Poll: Are you registered and practising… or something else?

Are you keeping up your registration – but working or studying outside pharmacy? Tell us in our latest poll

There’s been a lot of talk lately about dissatisfaction in the profession, with a recent report showing that at some banner groups, up to 30% of employee pharmacists are hoping to quit the sector within five years.

The AJP reported this week on the latest statistics from the Pharmacy Board, which showed that there were 34,922 pharmacists currently registered in Australia – of whom 1,118 were non-practising.

But our readers had a few questions. Philip Smith asked us, “How many are actually practicing? How many are retraining or in another health field or job etc but keeping their registration as a backup?”

And Paul Sapardanis said he had always wondered just how many pharmacists were still in the community sector after five years.

Michael Post had a request for a new poll: “How many pharmacists maintain registration but have changed career or are studying/ training in a different field?”

We’d like you to tell us – whether you’re registered and practising, you’re studying to move into a different area – inside or outside health – or if you’re not working as a pharmacist at all, but keeping up your registration, in our poll below.

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NOTICE: It can sometimes take awhile for comment submissions to go through, please be patient.


  1. Michael Ortiz

    There is only one reason for staying Registered if you aren’t working in a classical Pharmacist role.
    You don’t need to have to re-register and demonstrate competency.

    The Registration fees are not insignificant with PDL and Registration now exceeding $1,000 per year and add 20+ hours of CPE so you can make $30 per hour dispensing 300 prescription a day.

    • Cogrady

      Hi Michael its 40 hours of CPE . Please don’t make it harder for other pharmacists who hope the Pharmacy career will improve. I promote that Pharmacy gets into the NDIS and aged care sector improving management of pain relief and psychotics , improving relationships between pharmacists and the the NDIS participants and getting paid for it and for ever pharmacist to assist a 1st nations people in health issues and/or immigrants in the their health plan .There is no NDIS provider for smoking cessation in the Shoalhaven for a start and its got the highest COPD rate in the state of NSW . Allied Health will grab that if Pharmacy is not pro active.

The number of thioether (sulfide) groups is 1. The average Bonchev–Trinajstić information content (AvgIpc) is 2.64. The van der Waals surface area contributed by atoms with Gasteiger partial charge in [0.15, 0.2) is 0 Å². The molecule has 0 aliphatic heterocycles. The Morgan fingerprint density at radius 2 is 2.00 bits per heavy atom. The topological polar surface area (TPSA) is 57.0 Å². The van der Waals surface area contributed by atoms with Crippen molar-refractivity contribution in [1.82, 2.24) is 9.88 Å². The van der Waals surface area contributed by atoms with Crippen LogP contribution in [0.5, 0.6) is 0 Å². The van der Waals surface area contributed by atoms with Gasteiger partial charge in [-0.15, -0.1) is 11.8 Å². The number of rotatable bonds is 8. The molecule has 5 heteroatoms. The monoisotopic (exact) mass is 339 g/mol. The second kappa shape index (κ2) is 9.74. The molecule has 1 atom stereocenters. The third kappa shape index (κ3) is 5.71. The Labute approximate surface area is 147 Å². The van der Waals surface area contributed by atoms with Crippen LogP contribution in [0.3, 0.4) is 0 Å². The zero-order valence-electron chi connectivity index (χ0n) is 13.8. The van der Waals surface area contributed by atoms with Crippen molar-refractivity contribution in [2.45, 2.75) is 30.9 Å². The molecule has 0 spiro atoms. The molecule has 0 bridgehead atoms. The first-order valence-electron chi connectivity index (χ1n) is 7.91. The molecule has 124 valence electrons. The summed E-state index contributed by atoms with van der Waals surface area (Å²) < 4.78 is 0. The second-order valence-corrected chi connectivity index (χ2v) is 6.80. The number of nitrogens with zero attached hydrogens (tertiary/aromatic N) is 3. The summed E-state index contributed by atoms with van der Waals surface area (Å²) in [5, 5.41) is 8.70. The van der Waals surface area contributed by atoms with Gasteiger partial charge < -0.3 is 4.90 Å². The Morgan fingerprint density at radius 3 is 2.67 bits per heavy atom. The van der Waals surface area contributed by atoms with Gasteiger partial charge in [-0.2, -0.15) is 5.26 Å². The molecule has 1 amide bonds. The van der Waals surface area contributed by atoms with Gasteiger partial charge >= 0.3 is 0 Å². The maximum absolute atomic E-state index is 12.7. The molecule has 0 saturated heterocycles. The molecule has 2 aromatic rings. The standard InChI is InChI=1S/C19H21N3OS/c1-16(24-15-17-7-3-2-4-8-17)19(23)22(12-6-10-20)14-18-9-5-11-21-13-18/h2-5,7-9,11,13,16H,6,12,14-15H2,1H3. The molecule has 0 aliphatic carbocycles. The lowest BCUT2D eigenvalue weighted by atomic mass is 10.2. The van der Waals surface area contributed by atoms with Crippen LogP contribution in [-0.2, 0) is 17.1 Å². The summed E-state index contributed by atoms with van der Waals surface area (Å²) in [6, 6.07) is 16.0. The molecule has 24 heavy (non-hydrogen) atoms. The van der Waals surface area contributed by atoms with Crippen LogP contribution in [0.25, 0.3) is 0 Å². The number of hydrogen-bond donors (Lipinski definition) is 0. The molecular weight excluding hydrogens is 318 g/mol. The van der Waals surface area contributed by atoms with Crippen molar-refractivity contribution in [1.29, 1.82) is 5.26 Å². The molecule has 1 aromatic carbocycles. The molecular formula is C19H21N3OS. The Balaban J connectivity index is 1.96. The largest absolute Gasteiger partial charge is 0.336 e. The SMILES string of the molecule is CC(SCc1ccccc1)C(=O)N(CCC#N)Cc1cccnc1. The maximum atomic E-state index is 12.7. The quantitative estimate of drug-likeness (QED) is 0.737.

I truly think most pharmacists are competent its just that on the present model for funding we are not 70 % pro active every day through research like Nurses and Allied Health . Two of my Sisters have done their Masters and further study within Nursing and its served them well and surpassed the 2 pharmacists careers , with 9 to 5 work no weekend and no on call
      Catherine Aney

  2. United we stand

    48% are registered and practising.
    20% are retraining
    18% have left the profession and are working in other fields
    8% have stopped working
    7% have allowed their registration to lapse.

    Ask any pharmacy owner about the pool of pharmacists they are hiring now compared to 10 years ago and you’ll get the same exact picture.

    Anyone with enough self respect and half a brain left or is leaving.

    On another note, who remembers PSA’s 2023 vision to improve pharmacist practice and remuneration? What a joke that turned out to be.

    • Paul Sapardanis

      Love your last paragraph. The PSA needs not to worry about improving pharmacy practice, the market and innovation will determine any changes that may naturally occur. What needs to be done is an understanding of why pharmacist remuneration is so low. I have my theories on this and until a change ( major ) occurs within our structure of pharmacy then the status quo will remain

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